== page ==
As natural gas production continues to surge in the U.S., so has the demand on the nation’s pipelines and liquefied natural gas (LNG) facilities. There are currently four main markets for LNG in the U.S. — LNG export, peak shaving, industrial fuel and transportation fuel — and each end use has product specifications that must be met.

Impurities such as carbon dioxide, heavy hydrocarbons and nitrogen can exist in the natural gas feeding into liquefaction facilities, and those impurities need to be removed or otherwise managed properly.

To deliver an effective final product, the liquefaction facility designer must consider the specifications for the intended end use, identify potential impurities in the feed gas supply and implement a pretreatment approach specific to the application.

Specification considerations — Based on how its LNG will ultimately be used, liquefaction facilities will need to meet required specifications to maintain a consistent product. For example, if the LNG will be used as a fuel source for a combustion turbine, the quality of the fuel when vaporized has to match acceptable heating value levels for the turbine to operate efficiently for power generation. For peak shaving use, the LNG must meet tariff requirements of the receiving pipeline for that region. The gas for the LNG export market has to meet the specifications of the destination market as required by the off-take agreements. And in the transportation LNG market, quality specifications exist based on the end user type, whether trucks, buses or marine applications.

Treatment considerations — The presence of impurities can raise several challenges in the liquefaction process. For example, carbon dioxide in feed gas from a pipeline will freeze in liquefaction systems if not properly removed. In addition, special consideration should be given to how to handle the carbon dioxide that has been removed. If it is returned back to the pipeline, without proper treatment, the resulting natural gas produced may not meet pipeline tariff limits for carbon dioxide. Natural gas product with elevated carbon dioxide levels, if used in natural gas-fueled trucks or buses, could also corrode parts and drastically reduce vehicle efficiency. In fuel source applications, the heating value of the resulting gas must be managed by using pretreatment to monitor heavy hydrocarbon components.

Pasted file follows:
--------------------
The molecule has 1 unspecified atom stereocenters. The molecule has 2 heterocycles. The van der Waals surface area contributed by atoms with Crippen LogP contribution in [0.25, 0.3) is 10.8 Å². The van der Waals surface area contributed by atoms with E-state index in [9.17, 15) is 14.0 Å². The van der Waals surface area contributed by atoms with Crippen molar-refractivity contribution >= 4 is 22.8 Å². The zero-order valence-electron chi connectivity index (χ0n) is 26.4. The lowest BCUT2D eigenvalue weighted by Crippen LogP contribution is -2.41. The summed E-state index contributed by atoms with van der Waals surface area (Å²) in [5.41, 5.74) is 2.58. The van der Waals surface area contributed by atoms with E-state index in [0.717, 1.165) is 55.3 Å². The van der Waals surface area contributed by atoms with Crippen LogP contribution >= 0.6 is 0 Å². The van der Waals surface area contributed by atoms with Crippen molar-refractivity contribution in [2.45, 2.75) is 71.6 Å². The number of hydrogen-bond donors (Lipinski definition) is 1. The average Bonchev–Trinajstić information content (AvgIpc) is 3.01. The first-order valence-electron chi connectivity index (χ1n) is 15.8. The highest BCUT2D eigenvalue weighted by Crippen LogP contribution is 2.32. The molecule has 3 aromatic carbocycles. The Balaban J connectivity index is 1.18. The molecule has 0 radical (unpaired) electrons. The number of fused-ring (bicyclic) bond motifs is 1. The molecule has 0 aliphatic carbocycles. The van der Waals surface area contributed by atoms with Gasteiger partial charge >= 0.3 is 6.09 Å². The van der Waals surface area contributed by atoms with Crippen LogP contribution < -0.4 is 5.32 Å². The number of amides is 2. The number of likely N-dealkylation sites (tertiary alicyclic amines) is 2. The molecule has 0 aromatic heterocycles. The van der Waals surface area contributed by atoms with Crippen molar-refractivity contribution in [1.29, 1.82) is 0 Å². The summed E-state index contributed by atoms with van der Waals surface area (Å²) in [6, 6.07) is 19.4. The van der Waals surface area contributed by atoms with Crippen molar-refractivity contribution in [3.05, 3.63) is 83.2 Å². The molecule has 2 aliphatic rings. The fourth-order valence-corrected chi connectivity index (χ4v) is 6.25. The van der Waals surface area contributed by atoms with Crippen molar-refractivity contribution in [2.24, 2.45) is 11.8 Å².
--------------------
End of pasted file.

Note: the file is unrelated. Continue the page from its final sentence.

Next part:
No matter the differences that exist for each end use, the overall process design development remains the same. Leveraging the specification and pretreatment considerations will help effectively design a new LNG liquefaction facility or update an aging facility’s treatment system based on current feed gas compositions that may have changed over time from the original design. For either a greenfield or brownfield site, the process would require sampling of the feed gas that the facility will use, identifying impurity levels and developing a pretreatment system to appropriately remove or reduce them.

Following this process to design an adequate pretreatment system will instill confidence that the LNG produced, no matter the end use, will meet contractual pipeline tariffs or LNG quality specifications.


The treatment possibilities of natural gas to deliver quality LNG are vast and complex. Learn more about the process.

Read the White Paper

Jane Newman-Ford is an associate project engineer at Burns & McDonnell specializing in the development of chemicals, oil and gas capital projects that focus on process design development and project funding.